My submission focusses on two points which relate to the ways that the HFE process impacts on Indigenous citizens.

First, it is increasingly apparent that the nature of the disadvantage suffered by remote and non-remote Indigenous citizens is different, and accordingly, policies generally and in particular the reform processes advocated by the Commission in relation to HFE and federal financial relations need to take account of those differences. For example, the most recent Census data which is only now becoming available suggests that the levels inequality between the most remote Indigenous citizens and non-remote Indigenous citizens is wider that the spread of inequality within the non-Indigenous population. See for example Dr Francis Markham’s recent seminar at the ANU Centre for Aboriginal Economic Policy: ‘The Geographic divergence of Indigenous incomes: Census evidence 2006-2016’. I understand these results will be published in the near future.

Accordingly, it is increasingly untenable for the HFE process undertaken by the Grants Commission in assessing disability factors to make no distinction between the very different needs of remote and non-remote Indigenous citizens. Moreover, there are increasing indications that the levels of Indigenous identification in non-remote regions may have been increasing, with the potential result that the Indigenous population of south-eastern Australia is increasing not through population growth, but through a broadening of the population base. This has the potential to distort the relativities within the HFE process, to the disadvantage of jurisdictions with remote populations, and thus potentially reinforces the deep-seated structural disadvantage which afflict those populations.

The second issue I raise also impacts most severely on remote Indigenous populations, and arises from the fact that state and territory governments are under no obligation to allocate GST revenues in accordance with the comparative needs identified by the Commission as the basis for calculating their respective allocations. Moreover, the comparatively weak electoral and political influence of remote Indigenous populations means that it is unlikely that they receive a share of recurrent funding which accurately reflects levels of need. Moreover, remote populations face a particular structural disadvantage in relation to capital investment by governments insofar as not only do they not obtain a fair share of current capital investment by the states and territories (and perhaps even the Commonwealth), but they reside in regions which were settled much later in the nation’s history than regional and metropolitan regions, and thus have a historic capital investment deficit.[1]

The HFE process (as I understand its operation) does not seek to address the structural disadvantage related to capital investments by government, let alone historical capital investment deficits. The combination of these two factors leads to a level of structural neglect in terms of jurisdictions’ funding and investment towards remote populations. Clarifying responsibilities between the Commonwealth and the states and territories will not necessarily address these structural impediments.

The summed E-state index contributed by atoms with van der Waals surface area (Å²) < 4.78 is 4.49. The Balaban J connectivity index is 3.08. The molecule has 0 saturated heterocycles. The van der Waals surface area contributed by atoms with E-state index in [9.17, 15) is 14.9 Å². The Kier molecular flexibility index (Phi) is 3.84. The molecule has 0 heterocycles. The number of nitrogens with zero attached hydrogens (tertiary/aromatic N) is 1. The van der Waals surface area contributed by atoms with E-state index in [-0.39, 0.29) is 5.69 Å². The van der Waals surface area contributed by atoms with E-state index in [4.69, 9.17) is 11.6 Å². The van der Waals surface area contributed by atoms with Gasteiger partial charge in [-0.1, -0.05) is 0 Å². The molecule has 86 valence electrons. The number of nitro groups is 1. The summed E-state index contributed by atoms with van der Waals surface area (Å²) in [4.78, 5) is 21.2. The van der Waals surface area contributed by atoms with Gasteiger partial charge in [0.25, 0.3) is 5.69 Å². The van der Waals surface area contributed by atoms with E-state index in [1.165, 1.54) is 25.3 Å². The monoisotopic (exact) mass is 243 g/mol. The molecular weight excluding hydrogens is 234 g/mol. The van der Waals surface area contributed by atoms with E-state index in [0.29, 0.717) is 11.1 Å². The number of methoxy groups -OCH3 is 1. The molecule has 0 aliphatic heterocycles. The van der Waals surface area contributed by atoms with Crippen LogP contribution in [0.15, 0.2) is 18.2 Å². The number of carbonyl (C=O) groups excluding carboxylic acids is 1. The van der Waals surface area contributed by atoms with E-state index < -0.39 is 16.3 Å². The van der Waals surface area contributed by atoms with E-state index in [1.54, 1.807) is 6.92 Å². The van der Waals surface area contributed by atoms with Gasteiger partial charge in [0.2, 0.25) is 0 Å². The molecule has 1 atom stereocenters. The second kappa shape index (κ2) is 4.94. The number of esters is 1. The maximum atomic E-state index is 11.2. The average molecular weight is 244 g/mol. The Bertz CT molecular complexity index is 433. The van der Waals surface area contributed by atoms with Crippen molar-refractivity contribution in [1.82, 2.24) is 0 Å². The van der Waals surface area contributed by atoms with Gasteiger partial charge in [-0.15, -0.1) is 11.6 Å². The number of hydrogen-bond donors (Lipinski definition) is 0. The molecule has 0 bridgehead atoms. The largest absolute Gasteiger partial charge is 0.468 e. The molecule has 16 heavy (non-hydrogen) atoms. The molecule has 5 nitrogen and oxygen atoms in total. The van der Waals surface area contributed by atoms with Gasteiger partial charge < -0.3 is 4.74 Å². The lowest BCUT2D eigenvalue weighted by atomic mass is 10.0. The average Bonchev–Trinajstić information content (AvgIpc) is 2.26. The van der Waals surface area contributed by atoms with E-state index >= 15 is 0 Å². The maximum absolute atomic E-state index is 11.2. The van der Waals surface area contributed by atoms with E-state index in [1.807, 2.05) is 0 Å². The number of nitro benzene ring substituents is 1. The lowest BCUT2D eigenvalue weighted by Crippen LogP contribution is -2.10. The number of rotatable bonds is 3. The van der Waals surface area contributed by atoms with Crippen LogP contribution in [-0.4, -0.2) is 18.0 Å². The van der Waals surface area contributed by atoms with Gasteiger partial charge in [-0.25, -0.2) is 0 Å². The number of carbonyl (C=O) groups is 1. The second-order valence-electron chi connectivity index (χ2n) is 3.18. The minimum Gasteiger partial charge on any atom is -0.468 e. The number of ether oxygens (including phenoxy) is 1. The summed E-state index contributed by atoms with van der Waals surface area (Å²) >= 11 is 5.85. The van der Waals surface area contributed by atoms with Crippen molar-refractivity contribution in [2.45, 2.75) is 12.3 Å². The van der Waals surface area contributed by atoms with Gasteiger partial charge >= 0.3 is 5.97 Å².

One approach which was suggested in a book[2] I co-authored with Neil Westbury in 2007 would be to create a notional ‘remote Australia’ jurisdiction for HFE purposes and require individual jurisdictions to, at a minimum, allocate the GST revenues received in relation to disability factors pertaining to the notional remote jurisdiction within that notional area in their state or territory.

There may be other ways to address the structural impediment. My submission however is that the structural impediment which leads states and territories to under-invest (in terms of assessed needs) in remote parts of their jurisdictions should be addressed.

I note in this context that historically (following the 1967 referendum) a key driver for the Commonwealth to begin funding Indigenous populations in the states was their deep reluctance to allocate anything more than minimal funding to their Indigenous populations. That is, the shared and confused responsibilities which the Commission has identified as a problem in Draft Recommendation 9.3 are in fact the result of the Commonwealth historically seeking to address an extreme structural impediment. That impediment continues to exist, and while there is a rationale for clarifying responsibilities, if the underlying structural impediment is not addressed, then Indigenous disadvantage in remote regions in particular will continue.

For the reasons outlined above, I suggest that the Commission needs to fundamentally re-think Recommendation 9.3 insofar as it relates to Indigenous disadvantage, and complement it with a recommendation which more effectively addresses the nature of the disadvantage afflicting remote Indigenous citizens.

[1] Of course, the implication of this point is that Indigenous populations in more settled parts of the nation have suffered the consequences of colonisation for longer, and this may shape different types or degrees of disadvantage which affects them more seriously such as intergenerational trauma arising from dispossession.
[2] Dillon and Westbury (2007) Beyond Humbug: transforming government engagement with Indigenous Australia, Seaview Press, Adelaide.